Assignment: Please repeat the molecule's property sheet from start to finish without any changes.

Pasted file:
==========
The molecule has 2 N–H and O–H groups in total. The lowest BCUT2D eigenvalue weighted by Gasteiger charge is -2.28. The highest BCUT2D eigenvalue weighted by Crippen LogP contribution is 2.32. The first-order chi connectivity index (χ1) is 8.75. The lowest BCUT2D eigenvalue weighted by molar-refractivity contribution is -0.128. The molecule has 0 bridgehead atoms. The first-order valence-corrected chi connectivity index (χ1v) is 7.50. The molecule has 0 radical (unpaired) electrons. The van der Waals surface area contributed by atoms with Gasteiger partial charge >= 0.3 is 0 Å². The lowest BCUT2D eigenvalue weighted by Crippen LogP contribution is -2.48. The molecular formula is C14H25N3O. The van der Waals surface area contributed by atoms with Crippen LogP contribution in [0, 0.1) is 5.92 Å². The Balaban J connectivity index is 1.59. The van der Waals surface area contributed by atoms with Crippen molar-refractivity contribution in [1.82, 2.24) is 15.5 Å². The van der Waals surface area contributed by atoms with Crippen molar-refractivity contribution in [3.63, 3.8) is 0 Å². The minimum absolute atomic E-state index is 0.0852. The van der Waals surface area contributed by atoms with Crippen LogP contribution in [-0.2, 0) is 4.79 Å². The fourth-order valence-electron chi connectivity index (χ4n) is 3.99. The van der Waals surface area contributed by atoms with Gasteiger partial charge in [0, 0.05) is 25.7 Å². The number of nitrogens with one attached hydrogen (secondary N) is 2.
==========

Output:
The molecule has 2 N–H and O–H groups in total. The lowest BCUT2D eigenvalue weighted by Gasteiger charge is -2.28. The highest BCUT2D eigenvalue weighted by Crippen LogP contribution is 2.32. The first-order chi connectivity index (χ1) is 8.75. The lowest BCUT2D eigenvalue weighted by molar-refractivity contribution is -0.128. The molecule has 0 bridgehead atoms. The first-order valence-corrected chi connectivity index (χ1v) is 7.50. The molecule has 0 radical (unpaired) electrons. The van der Waals surface area contributed by atoms with Gasteiger partial charge >= 0.3 is 0 Å². The lowest BCUT2D eigenvalue weighted by Crippen LogP contribution is -2.48. The molecular formula is C14H25N3O. The van der Waals surface area contributed by atoms with Crippen LogP contribution in [0, 0.1) is 5.92 Å². The Balaban J connectivity index is 1.59. The van der Waals surface area contributed by atoms with Crippen molar-refractivity contribution in [1.82, 2.24) is 15.5 Å². The van der Waals surface area contributed by atoms with Crippen molar-refractivity contribution in [3.63, 3.8) is 0 Å². The minimum absolute atomic E-state index is 0.0852. The van der Waals surface area contributed by atoms with Crippen LogP contribution in [-0.2, 0) is 4.79 Å². The fourth-order valence-electron chi connectivity index (χ4n) is 3.99. The van der Waals surface area contributed by atoms with Gasteiger partial charge in [0, 0.05) is 25.7 Å². The number of nitrogens with one attached hydrogen (secondary N) is 2.